Mr Hyde

After 15 years of marriage he did not seem so hysterically funny to me anymore though to be fair he often left me hysterical but in the I am going mad sense of the word. That evening my children and myself were once again dealing with Mr Hyde. I end up begging him to stop, he won't even when his daughter crying unceasingly ends up curled in foetal position on the  floor. Not until he has his say, though for once I don't get  assaulted, perhaps getting arrested yet again two days before has slightly moderated his behaviour. He finally swept out of my home , leaving me with a broken back door and very distraught children, to try and calm down .

As I say this is a very familiar scene, with slight variations, in time and place, but of course never in public, he would not want to spoil his carefully nurtured public  image. In private he was so different,a man with his glass more than half empty, he learnt to act the clown  in public at a young age. From what, I know now it was his way of dealing with a deeply dysfunctional upbringing, including him witnessing abuse of his own mother and a household that revolved around alcohol. The signs were there from the beginning, on one of our first dates we went over a rope bridge and he proceeded to sway it when he saw how much it frightened me he wouldn't stop until  I was on my hands and knees  begging  him.

 Whats a boundary?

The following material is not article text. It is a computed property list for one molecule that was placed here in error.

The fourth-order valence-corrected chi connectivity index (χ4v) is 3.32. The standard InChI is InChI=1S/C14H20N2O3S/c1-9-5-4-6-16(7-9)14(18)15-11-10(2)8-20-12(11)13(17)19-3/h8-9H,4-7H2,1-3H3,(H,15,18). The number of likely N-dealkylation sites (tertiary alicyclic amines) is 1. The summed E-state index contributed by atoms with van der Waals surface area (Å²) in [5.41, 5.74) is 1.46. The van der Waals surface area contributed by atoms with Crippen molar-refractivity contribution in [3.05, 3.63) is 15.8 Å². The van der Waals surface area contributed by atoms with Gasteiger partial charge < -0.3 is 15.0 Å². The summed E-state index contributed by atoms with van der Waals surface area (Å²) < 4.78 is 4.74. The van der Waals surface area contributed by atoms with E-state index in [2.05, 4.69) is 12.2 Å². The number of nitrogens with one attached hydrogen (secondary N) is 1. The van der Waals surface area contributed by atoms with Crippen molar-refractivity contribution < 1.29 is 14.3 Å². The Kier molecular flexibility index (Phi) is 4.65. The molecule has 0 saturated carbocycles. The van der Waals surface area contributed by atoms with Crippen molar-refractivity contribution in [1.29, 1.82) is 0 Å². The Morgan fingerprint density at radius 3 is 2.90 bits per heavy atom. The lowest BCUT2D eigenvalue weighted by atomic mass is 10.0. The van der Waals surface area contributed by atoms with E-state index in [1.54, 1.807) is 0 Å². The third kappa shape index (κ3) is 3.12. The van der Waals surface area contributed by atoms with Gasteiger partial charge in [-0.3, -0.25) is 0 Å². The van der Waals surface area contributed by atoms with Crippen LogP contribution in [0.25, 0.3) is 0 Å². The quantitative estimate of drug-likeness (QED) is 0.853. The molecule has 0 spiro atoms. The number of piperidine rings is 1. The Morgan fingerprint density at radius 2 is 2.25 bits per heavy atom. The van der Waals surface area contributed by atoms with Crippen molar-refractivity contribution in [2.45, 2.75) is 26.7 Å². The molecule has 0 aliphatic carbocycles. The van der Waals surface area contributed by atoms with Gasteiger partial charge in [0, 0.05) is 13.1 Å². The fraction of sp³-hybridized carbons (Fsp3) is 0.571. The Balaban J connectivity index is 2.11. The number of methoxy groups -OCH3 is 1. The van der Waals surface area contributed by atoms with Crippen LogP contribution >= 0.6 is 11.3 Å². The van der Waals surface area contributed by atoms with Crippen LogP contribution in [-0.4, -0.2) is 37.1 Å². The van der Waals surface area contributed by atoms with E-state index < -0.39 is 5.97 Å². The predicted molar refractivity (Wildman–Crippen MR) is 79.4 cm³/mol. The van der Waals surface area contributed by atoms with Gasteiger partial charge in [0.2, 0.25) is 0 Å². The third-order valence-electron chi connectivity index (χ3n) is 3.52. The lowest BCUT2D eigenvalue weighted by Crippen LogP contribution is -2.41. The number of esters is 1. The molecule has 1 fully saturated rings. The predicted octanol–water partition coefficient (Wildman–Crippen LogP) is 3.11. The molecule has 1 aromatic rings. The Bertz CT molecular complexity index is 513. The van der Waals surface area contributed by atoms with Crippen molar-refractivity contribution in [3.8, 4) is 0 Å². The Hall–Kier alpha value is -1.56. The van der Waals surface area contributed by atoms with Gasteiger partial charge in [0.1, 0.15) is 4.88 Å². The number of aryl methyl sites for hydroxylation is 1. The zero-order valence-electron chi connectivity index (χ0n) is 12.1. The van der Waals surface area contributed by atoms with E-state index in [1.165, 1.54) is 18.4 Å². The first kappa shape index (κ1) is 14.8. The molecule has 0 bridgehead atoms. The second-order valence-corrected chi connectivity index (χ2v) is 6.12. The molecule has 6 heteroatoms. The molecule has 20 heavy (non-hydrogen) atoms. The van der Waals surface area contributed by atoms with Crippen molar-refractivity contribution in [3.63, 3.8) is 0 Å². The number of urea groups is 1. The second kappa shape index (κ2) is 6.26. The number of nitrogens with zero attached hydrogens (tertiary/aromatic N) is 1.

Why did I not heed the warning signs? I had no idea what a boundary was coupled with low self esteem as a result of being bullied by my step siblings. I also had a less than perfect relationship with my Mum, was in her own words  robotic during my childhood, which I now realise was probably a symptom of  her own  trauma . This has changed and she has been a wonderful support through my own journey,as she understands like few others can. 

When I had rang 999 just two days before ,it was in desperation to stop him assaulting our son. Grabbing him by his top he dragged him to the floor and laid into him, swearing at the top of his voice.   Shaking I phoned  and was assured that an officer would be out to take a  statement.

 After seeing my youngest so very distressed, I  summoned up the courage to give a full statement, it all spilled out about the years of abuse when the male police constable finally attended a day later.  No physical evidence was taken , and from a data protection request I also found out that the police database had not been checked by the relevant agencies. He was classified at medium risk of offending.My ex was arrested , questioned and released . Then  came the knock at the day which was to turn my life upside down and even more frightening then it had been for those last 16 years.